Sunday, 24 March 2013

End Of The Line (2007)

Written and directed by Maurice Devereaux, this impressive Canadian horror takes a lot of unoriginal ideas and makes them into something pretty interesting and highly entertaining. I'm not going to say that it feels completely fresh and new because it doesn't, but I will say that it avoids feeling so familiar as to breed any contempt.

Ilona Elkin plays a nurse named Karen who ends a hellish shift with no small amount of relief and sets off on her journey home. While waiting in the subway she is pestered by one major creep (Patrick Wilcock) before being saved by a young man named Mike (Nicolas Wright), who pretends that they're friends and keeps her company for a while. When the train arrives, Karen gets on and thinks that she is now about to get home soon. Wrong. The train stops after a very short while, leaving the passengers stuck there, in a tunnel. Things seem bad, but they get a hell of a lot worse when a group of religious zealots all get a message from their leader that orders them to start killing people as the apocalypse begins. Karen, Mike and other passengers on the train have to get to safety while figuring out just what is going on with the world outwith the subway. IS it the apocalypse or have they just been very unlucky?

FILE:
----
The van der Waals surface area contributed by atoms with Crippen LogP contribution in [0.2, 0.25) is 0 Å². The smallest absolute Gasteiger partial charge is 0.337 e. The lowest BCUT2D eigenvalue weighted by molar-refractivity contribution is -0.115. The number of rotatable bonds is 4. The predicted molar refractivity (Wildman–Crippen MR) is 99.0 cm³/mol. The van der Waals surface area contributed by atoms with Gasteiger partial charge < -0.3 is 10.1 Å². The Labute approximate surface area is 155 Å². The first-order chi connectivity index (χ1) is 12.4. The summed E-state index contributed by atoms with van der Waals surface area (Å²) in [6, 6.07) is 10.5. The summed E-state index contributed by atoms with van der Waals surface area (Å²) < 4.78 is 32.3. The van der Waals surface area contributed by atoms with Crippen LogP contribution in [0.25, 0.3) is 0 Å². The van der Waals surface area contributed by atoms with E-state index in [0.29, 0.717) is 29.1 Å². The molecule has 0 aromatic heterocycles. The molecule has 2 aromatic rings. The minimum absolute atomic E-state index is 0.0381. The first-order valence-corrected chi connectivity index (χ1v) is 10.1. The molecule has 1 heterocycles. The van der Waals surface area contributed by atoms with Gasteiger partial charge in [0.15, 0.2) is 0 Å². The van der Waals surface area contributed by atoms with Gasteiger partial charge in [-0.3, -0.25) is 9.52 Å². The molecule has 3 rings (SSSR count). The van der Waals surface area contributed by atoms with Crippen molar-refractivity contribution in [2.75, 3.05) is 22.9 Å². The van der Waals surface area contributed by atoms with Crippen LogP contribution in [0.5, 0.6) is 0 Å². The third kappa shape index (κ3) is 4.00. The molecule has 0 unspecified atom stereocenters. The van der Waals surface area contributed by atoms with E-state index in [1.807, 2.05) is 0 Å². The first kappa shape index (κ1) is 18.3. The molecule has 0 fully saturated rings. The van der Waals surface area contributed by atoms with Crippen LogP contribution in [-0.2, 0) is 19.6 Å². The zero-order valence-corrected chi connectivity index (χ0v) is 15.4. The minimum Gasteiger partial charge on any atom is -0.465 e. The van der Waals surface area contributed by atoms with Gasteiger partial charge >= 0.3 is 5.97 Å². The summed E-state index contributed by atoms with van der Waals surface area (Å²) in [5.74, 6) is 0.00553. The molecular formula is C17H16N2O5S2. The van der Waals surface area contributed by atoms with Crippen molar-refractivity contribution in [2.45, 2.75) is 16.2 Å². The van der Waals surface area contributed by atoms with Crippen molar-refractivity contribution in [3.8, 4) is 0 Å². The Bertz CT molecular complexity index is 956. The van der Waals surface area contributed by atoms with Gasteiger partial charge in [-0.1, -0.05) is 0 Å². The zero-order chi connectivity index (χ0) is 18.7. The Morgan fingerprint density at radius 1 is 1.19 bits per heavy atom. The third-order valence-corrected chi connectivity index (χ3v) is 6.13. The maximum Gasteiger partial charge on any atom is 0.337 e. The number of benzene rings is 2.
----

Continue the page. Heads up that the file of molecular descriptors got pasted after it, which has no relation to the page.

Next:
The dangers of a subway system at night and the horror that can come from cult members happy to blindly follow orders as they believe themselves to be in the right, these are the two main elements that weave together quite nicely to make up End Of The Line. There are some other ingredients, and some perfectly executed jump scares in the first few scenes, but the main body of the film is taken up with subterranean terror caused by those intent on delivering souls to god as they prepare for an apocalypse.

The writing and direction from Devereaux are fine. This is his fourth movie and, from a brief scan through his resume, he appears to have improved slightly with each outing. There are many moments in which the low budget is pretty obvious, but there are just as many moments that do much better than expected with the limited money and resources available.

Where things fall down slightly is the acting department. Ilona Elkin and Nicolas Wright are likable enough in the main roles, but they're not the most naturalistic performers. Neither are Emily Shelton, Neil Napier, Tim Rozon or Nina Fillis. Patrick Wilcock isn't much better, but he gets a role that allows for a more over the top style and his character at least looks as if he's relishing every opportunity that the horrible situation affords him.

To sum it up then, there's an interesting and fun central premise, a decent amount of blood splattered across the screen and some moments that really manage to get the cloying and dark atmosphere right. Which certainly means that this is worth seeing if you're a horror movie fan.

End Of The Line is showing at The Filmhouse today as part of the run up to the 20th Dead By Dawn so get your tickets here - - and enjoy it on the big screen.


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